Christopher: So we feel like we've had some success in the past. We've had some pretty major productions in the state. Sling Blade, while not a huge economic spend, really had an impact on the state. It was really the rest of the world's first entrée into the Billy Bob world, and Billy Bob produced an excellent piece of content there that then started to shine some light on some of our local content developers and producers as people who could really be a part of the industry. Out of that spun the Jeff Nichols, who then went on to product Mud and now several other award winning films.
Christopher: So, we've got a very storied history. A lot of people take a lot of pride in the fact that something was filmed in their community which is a great ancillary impact of film is that moral building so that you can point at Uncle Joe and say, "Hey look there's my uncle!" Some of the big films, I'd say that a community that's embraced that the most probably would be North Little Rock and the three seconds of film that we saw the old mill in Gone With The Wind. So communities have had an interesting way to take these films that we've made and turn them not only into that film was made here, but become a tourist attraction as well.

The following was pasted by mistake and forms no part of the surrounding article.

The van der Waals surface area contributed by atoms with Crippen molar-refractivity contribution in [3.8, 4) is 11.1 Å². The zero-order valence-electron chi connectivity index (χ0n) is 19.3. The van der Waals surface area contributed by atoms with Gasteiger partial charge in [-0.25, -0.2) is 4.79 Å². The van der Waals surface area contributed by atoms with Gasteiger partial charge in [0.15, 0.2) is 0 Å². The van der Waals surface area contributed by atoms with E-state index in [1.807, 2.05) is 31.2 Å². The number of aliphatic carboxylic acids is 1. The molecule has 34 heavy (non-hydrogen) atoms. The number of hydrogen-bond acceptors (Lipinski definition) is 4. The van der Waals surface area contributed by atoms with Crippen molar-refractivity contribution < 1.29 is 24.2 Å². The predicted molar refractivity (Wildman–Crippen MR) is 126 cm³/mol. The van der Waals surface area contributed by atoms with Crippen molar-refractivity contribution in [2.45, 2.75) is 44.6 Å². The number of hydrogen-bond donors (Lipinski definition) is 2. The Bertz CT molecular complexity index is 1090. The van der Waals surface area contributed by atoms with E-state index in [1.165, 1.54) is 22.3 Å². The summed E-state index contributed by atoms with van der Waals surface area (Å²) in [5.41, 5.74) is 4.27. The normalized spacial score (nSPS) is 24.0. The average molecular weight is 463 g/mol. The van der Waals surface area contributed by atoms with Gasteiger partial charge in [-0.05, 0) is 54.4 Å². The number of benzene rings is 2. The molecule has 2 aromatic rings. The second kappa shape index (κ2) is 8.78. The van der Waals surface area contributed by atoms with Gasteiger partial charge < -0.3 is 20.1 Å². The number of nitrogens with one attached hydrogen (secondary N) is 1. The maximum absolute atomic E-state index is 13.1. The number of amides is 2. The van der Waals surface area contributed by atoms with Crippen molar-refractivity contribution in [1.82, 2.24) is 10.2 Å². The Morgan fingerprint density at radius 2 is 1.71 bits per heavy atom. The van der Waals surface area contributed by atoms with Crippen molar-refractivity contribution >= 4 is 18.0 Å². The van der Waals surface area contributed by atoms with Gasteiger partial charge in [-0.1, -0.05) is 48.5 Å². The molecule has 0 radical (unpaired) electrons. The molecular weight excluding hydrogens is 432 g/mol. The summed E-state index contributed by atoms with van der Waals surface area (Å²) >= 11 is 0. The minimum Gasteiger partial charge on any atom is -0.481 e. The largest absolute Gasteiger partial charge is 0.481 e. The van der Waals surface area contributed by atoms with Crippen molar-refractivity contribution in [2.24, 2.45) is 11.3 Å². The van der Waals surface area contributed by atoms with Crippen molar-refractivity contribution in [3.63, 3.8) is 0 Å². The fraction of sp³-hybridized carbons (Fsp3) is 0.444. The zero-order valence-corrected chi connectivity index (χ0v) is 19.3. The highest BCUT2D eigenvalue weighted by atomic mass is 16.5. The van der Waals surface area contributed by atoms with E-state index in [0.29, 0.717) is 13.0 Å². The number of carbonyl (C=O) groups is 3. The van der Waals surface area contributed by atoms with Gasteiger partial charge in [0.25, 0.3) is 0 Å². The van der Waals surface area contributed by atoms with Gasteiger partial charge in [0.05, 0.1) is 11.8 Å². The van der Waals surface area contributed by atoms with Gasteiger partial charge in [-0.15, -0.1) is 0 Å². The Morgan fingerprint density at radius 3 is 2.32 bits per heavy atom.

Jeff Moore: So you've got the Jeff Nichols and the Billy Bob Thornton, the name brands in keeping with the creative economy and film production is part of that greater economic movement in our state and across the nation. Not just film production but film creation right? You'd mentioned before all the creative skills that go into becoming a part of this ecosystem. So how has Arkansas been able to raise up it's okay, of course there is Jeff Nichols and Billy Bob Thortons, but what organically is happening in our state in terms of creation?